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Muriel Siebert & Co.



Life’s many expenses and wealthy rewards

By Dian Vujovich

These days it takes more money to raise a child and to die than it ever has. Throw in the cost of living and your life style between those two points and the bill can easily run into millions. Below is a look at a few aspects of our money lives.

Where we die…

Turns out, Florida is a pretty okay place to die. Connecticut not so much.

According to a recent Associated Press story, Connecticut is the most expensive state to die in thanks to their new probate fees. Fees that took effect as of July 1, but are retroactive to all deaths dating back to January 1, could bump probate invoices up from the old maximum fee of $12,500 to $100,000 or more depending upon the size of one’s estate.

Add the state’s estate tax—it ranges from 7,2 percent to 12 percent on top of it— and two notions come to mind: Making sure you’ve got a trust, and, moving to Florida where probate fees can be more reasonable.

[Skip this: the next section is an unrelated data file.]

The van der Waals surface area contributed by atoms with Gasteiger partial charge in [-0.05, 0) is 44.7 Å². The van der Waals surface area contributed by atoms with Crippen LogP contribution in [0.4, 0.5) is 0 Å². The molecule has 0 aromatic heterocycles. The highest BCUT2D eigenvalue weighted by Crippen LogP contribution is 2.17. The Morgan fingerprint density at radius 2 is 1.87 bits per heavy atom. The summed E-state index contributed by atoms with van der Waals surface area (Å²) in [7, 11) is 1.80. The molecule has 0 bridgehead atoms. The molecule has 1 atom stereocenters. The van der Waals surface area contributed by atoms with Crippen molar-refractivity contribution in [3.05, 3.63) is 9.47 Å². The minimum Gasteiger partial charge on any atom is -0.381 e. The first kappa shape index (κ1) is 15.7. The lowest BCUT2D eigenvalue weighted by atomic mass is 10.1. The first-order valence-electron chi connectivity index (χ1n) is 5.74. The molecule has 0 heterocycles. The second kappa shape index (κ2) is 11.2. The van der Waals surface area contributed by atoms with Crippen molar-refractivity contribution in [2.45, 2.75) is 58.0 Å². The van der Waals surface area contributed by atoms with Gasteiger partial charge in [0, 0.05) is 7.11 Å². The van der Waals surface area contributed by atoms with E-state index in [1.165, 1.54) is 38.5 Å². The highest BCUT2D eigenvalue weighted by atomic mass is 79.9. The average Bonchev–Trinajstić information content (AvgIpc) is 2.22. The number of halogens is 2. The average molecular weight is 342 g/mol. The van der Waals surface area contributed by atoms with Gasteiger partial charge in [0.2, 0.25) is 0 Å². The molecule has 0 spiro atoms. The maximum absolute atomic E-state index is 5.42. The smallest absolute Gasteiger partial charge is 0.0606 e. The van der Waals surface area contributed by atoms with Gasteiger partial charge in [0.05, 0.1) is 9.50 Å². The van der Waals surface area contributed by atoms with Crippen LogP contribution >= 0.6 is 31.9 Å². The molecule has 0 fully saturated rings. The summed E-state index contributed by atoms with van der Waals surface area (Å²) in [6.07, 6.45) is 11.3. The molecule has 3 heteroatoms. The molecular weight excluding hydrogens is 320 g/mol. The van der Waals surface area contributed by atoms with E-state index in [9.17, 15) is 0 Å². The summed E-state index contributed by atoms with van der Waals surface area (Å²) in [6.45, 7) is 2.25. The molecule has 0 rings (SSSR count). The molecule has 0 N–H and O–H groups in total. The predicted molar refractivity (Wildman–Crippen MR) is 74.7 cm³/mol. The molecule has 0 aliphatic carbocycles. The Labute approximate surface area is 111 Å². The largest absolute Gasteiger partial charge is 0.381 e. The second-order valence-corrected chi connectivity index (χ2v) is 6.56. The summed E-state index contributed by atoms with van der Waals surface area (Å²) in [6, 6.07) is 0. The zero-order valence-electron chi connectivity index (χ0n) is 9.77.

How about those kids…

Figures from the U.S. Department of Agriculture and based on 2013 data, show that a family of middle class wealth can expect to pay close to a quarter of a million dollars to raise a child up to the age of 18. The actual figure was $245,340 and included costs for food, clothing, child care, housing, health care and transportation. Throw in education, vacations and a Palm Beach life style and you can easily quadruple that amount.

Where’s all that money going to come from…

The stock market has been a friend to the wealthy and if Jeremy Siegel’s fortune telling cap is correct, if there’s a hike in interest rates in September, he sees stocks soaring and the Dow heading for 20,000.

“Once we get the first increase of the Fed’s rate out of the way … we’re going to have a very good fourth quarter,” said Siegel, a Wharton School finance professor, on CNBC’s “Squawk Box” on July 14.

So go buy that yacht….

In our magnificent state of Florida, while this year the governor vetoed a $9.5 million grant for charitable clinics that would have benefited literally thousands throughout the state, he did something for a few wealthy folks who happen to be luxury yacht owners.

Apparently, mega yacht owners spend an average of $1 million a year fixing up their vessels. As you might guess, taxes for such work can be costly too.

So Governor Scott, who once-upon-a-time was a Navy guy and must still have a fondness for all big things that float, signed into law a tax barring the state from collecting more than $60,000 for any boat repairs.


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